One of the founders of the BCSCC, John Kirk has enjoyed a varied and exciting career path. Both a print and broadcast journalist, John Kirk has in recent years been at the forefront of much of the BCSCC’s expeditions, investigations and publishing. John has been particularly interested in the phenomenon of unknown aquatic cryptids around the world and is the author of In the Domain of the Lake Monsters (Key Porter Books, 1998). In addition to his interest in freshwater cryptids, John has been keenly interested in investigating the possible existence of sasquatch and other bipedal hominids of the world, and in particular, the Yeren of China. John is also chairman of the Crypto Safari organization, which specializes in sending teams of investigators to remote parts of the world to search for animals as yet unidentified by science. John travelled with a Crypto Safari team to Cameroon and northern Republic of Congo to interview witnesses among the Baka pygmies and Bantu bushmen who have sighted a large unknown animal that bears more than a superficial resemblance to a dinosaur. Since 1996, John Kirk has been editor and publisher of the BCSCC Quarterly which is the flagship publication of the BCSCC. In demand at conferences, seminars, lectures and on television and radio programs, John has spoken all over North America and has appeared in programs on NBC, ABC, CBS, PBS, TLC, Discovery, CBC, CTV and the BBC. In his personal life John spends much time studying the histories of Scottish Clans and is himself the president of the Clan Kirk Society. John is also an avid soccer enthusiast and player.


6 Responses to “New Guinea – More Species than Meet the Eye Part II”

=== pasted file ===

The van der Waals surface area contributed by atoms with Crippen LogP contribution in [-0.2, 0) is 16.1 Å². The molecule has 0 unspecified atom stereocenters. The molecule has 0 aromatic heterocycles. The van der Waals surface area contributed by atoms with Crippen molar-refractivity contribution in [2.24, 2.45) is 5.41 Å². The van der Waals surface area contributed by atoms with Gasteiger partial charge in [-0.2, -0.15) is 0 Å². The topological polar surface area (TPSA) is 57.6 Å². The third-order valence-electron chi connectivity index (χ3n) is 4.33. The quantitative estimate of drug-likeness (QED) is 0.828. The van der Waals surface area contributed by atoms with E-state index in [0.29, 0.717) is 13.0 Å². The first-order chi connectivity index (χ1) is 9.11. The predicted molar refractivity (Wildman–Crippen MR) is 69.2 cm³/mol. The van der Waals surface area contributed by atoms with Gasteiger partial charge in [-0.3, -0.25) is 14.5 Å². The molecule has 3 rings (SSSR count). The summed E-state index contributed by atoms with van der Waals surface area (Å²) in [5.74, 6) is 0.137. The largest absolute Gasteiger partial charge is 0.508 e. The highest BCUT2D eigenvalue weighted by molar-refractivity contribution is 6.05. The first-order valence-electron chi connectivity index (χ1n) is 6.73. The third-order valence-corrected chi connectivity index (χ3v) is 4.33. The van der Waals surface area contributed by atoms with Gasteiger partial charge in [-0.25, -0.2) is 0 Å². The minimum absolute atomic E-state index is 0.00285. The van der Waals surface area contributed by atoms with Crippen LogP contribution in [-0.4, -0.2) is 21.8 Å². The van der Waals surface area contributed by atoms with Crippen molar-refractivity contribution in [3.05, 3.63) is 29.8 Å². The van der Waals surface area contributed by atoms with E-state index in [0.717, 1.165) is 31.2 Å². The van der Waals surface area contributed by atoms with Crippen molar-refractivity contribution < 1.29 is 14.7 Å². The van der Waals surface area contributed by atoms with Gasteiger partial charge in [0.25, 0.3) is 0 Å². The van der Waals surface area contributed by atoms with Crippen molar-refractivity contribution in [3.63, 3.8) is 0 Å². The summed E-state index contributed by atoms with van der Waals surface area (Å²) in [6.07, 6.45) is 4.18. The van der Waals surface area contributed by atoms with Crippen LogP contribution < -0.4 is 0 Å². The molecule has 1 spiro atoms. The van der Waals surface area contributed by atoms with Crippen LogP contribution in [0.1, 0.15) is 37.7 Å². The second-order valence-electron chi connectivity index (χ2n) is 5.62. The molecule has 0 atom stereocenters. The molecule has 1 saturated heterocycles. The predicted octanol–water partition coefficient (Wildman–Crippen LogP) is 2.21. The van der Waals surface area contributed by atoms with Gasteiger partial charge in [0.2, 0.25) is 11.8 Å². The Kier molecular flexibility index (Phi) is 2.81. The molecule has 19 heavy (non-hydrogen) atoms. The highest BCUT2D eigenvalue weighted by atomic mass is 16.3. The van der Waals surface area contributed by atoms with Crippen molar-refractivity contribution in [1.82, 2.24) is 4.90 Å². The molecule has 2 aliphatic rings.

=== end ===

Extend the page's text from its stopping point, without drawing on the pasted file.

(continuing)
1. shovethenos responds:

    Interesting stuff. There seem to be some problems with the text above. Was anything cut out?

  2. EdwardHowland responds:

    So what happened to the eggs? Were they ever collected? Did they end up in someone’s breakfast sandwich? Or did they simply get “lost”?

  3. CryptoInformant responds:

    I know for a fact that not only Pteranodon had a bony crest, but others such as Thalassodromeus, Topajara, and many more.

  4. John Kirk responds:

    They never collected the eggs as they simply were unable to locate them.

  5. Mnynames responds:

    Nothing would thrill me more than the discovery of living dinosaurs or their relatives, the Pterosaurs, but I just don’t see this as at all likely. The Xiculub impact of 65 MYA was just too severe to allow for large animals to have survived. I have read that there were some Dinosaur tracks and bones discovered that date past this event, but that these were of very small, cat-sized animals, nothing large-scale. Pterosaurs, being smaller, may have fared better, and in subsequent millennia grown larger, but it seems more plausible to think that the Ropen and Duah, if they exist, are large bats or just maybe birds. The glowing, while fascinating, may not be that unusual either. Bioluminescence seems unlikely, but many birds have been seen to glow at night, most often owls, through an unusual form of phosphorescence.

  6. CryptoInformant responds:

    It was called the Chicxulub impact, and crocodiles were of substantial size, as were the ancestors of many fish. Oh, and, Mnynames, have you ever heard of the phenomenon known as Dumb Luck, where something just happens to be in the right place at the right time in order to survive? It’s what happened with the Ceolocanth.